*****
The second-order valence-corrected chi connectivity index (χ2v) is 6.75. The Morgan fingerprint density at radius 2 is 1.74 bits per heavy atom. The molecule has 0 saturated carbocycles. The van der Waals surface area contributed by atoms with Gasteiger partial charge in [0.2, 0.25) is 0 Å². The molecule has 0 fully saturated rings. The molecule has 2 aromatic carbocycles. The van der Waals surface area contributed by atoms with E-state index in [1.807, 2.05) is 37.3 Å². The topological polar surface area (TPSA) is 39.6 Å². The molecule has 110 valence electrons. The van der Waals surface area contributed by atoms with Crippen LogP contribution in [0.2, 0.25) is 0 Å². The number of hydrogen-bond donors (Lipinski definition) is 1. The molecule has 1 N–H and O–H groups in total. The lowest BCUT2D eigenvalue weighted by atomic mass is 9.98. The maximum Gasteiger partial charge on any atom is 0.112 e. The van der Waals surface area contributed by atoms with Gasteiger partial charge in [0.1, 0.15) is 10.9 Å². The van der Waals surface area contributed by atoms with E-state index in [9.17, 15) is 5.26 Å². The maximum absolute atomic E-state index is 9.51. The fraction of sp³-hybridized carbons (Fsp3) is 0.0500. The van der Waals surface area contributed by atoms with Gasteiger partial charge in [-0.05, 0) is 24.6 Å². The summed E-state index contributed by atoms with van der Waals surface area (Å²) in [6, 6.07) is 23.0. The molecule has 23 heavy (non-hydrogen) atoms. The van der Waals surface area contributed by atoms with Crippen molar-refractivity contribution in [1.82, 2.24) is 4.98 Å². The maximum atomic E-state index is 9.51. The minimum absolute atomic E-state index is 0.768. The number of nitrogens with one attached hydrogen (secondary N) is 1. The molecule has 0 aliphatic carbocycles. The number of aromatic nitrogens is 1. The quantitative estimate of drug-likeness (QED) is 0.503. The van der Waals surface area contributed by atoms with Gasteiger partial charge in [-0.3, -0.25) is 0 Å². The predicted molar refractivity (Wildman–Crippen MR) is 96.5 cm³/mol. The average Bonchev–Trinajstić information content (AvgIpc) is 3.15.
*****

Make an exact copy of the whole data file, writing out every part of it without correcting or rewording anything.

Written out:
The second-order valence-corrected chi connectivity index (χ2v) is 6.75. The Morgan fingerprint density at radius 2 is 1.74 bits per heavy atom. The molecule has 0 saturated carbocycles. The van der Waals surface area contributed by atoms with Gasteiger partial charge in [0.2, 0.25) is 0 Å². The molecule has 0 fully saturated rings. The molecule has 2 aromatic carbocycles. The van der Waals surface area contributed by atoms with E-state index in [1.807, 2.05) is 37.3 Å². The topological polar surface area (TPSA) is 39.6 Å². The molecule has 110 valence electrons. The van der Waals surface area contributed by atoms with Crippen LogP contribution in [0.2, 0.25) is 0 Å². The number of hydrogen-bond donors (Lipinski definition) is 1. The molecule has 1 N–H and O–H groups in total. The lowest BCUT2D eigenvalue weighted by atomic mass is 9.98. The maximum Gasteiger partial charge on any atom is 0.112 e. The van der Waals surface area contributed by atoms with Gasteiger partial charge in [0.1, 0.15) is 10.9 Å². The van der Waals surface area contributed by atoms with E-state index in [9.17, 15) is 5.26 Å². The maximum absolute atomic E-state index is 9.51. The fraction of sp³-hybridized carbons (Fsp3) is 0.0500. The van der Waals surface area contributed by atoms with Gasteiger partial charge in [-0.05, 0) is 24.6 Å². The summed E-state index contributed by atoms with van der Waals surface area (Å²) in [6, 6.07) is 23.0. The molecule has 23 heavy (non-hydrogen) atoms. The van der Waals surface area contributed by atoms with Crippen molar-refractivity contribution in [1.82, 2.24) is 4.98 Å². The maximum atomic E-state index is 9.51. The minimum absolute atomic E-state index is 0.768. The number of nitrogens with one attached hydrogen (secondary N) is 1. The molecule has 0 aliphatic carbocycles. The number of aromatic nitrogens is 1. The quantitative estimate of drug-likeness (QED) is 0.503. The van der Waals surface area contributed by atoms with Gasteiger partial charge in [-0.3, -0.25) is 0 Å². The predicted molar refractivity (Wildman–Crippen MR) is 96.5 cm³/mol. The average Bonchev–Trinajstić information content (AvgIpc) is 3.15.